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December 26, 2006

Labor Helps Voters Connect the Dots

Working America is a program of the AFL-CIO that reaches out to working people either not unionized or retired and helps them see the importance of good governmental policies for their lives.  Whoa!  Is that smart or what?  Here's the description they post on their site:

With the combined strength of nearly 9 million union men and women and millions of nonunion workers who share common challenges and goals, we fight in communities, states and nationally for what really matters—good jobs, affordable health care, world-class education, secure retirements, real homeland security and more.

And we work against wrong-headed priorities favoring the rich and corporate special interests over America’s well-being.

This organization, which they call a community affliate, combines community organizing with professional research, communication and education.  Their efforts paid off handsomely in the November election.

According to a post on firedoglake by guest blogger Tula Connell, election night polling by Peter D. Hart Research Associates revealed that 80% of Working America members who hadn't voted in 2002 voted in this election.  And, 80% of those new voters chose Democrats in the Senate races vs. 20% for Republicans and 77% chose Democrats in their House races vs. 23% for Republicans.

Here's how they did it:

Since it was created in 2003, the organization has signed up more than 1.5 million members—and has done so by sending canvassers door to door, day after day in middle- and working-class neighborhoods where people are hungry to become part of a dynamic movement in which they can take action and make a difference.

Working America enables workers who do not have the benefit of a union on the job to join forces with 9 million union members in the AFL-CIO to work for good jobs, health care, retirement security and more.

The majority of Working America members identify themselves as politically moderate  (54 percent), and 32 percent own guns. But when Working America canvassers come to their doors and discuss how the policies of the Bush administration affect them and their families, they make the connection—and divisive social issues like abortion and gay marriage that may have impacted their vote fade when compared with the benefits of voting your pocketbook.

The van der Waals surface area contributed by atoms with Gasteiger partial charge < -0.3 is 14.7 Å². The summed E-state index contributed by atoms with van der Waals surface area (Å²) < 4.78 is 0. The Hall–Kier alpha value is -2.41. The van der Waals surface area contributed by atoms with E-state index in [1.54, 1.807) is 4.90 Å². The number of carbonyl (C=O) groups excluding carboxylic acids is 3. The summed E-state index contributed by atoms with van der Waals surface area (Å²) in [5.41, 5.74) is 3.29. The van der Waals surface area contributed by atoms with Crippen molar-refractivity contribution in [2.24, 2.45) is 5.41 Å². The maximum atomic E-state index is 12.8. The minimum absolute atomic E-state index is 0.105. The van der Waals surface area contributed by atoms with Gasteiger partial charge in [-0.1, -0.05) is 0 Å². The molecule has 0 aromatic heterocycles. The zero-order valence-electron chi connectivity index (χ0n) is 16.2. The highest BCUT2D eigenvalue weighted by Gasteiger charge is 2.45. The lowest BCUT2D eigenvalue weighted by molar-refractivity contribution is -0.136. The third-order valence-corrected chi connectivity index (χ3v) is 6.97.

Today's post focused on a contest the organization ran asking people to write in about "Bad Bosses" this summer.   More than 2500 employees submitted their stories about their bad bosses.  The post provides brief stories about several of the entries, including the winner:

The winning entry described her boss as a millionaire dentist who, because so many patients canceled appointments on Sept. 11, 2001, took the money he would have made that day out of his employees’ paychecks.

In the process of allowing people a place to vent and share their stories, the Working America folks helped their readers connect the dots as to why they are in such powerless positions in the first place.

Economist, author and commentator Julianne Malveaux pinpointed the real story behind bad boss behavior. Co-author of Unfinished Business: A Democrat and A Republican Take on the 10 Most Important Issues Women Face, Malveaux was among guest panelists commenting on Bad Boss entries:

When people talk about their bosses, they are really talking about imbalances of power, the absence of civility, and a disrespect for working people that is reflected in the fact that the average CEO makes more than 800 times as much as a minimum wage worker. Lots of folks have good jobs with good pay, but an increasing number have good jobs with good pay and poor working conditions.  The numbers suggest that the job market is healthy and robust.… The stories that people tell about the way they work are discordant notes in the gleeful song of prosperity and success.

Working America encourages members to join in an online community where they regularly vote on the issues that most concern them.  In addition, members get free workplace advice; they have access to databases of information on the health and safety records of 250,000 employers; and they can see where jobs from their communities have been outsourced.   

I like it.  Nice combination of old-fashioned organizing and good use of the new media.

Posted by Lynn Allen on December 26, 2006 at 10:24 PM in Strategery | Permalink


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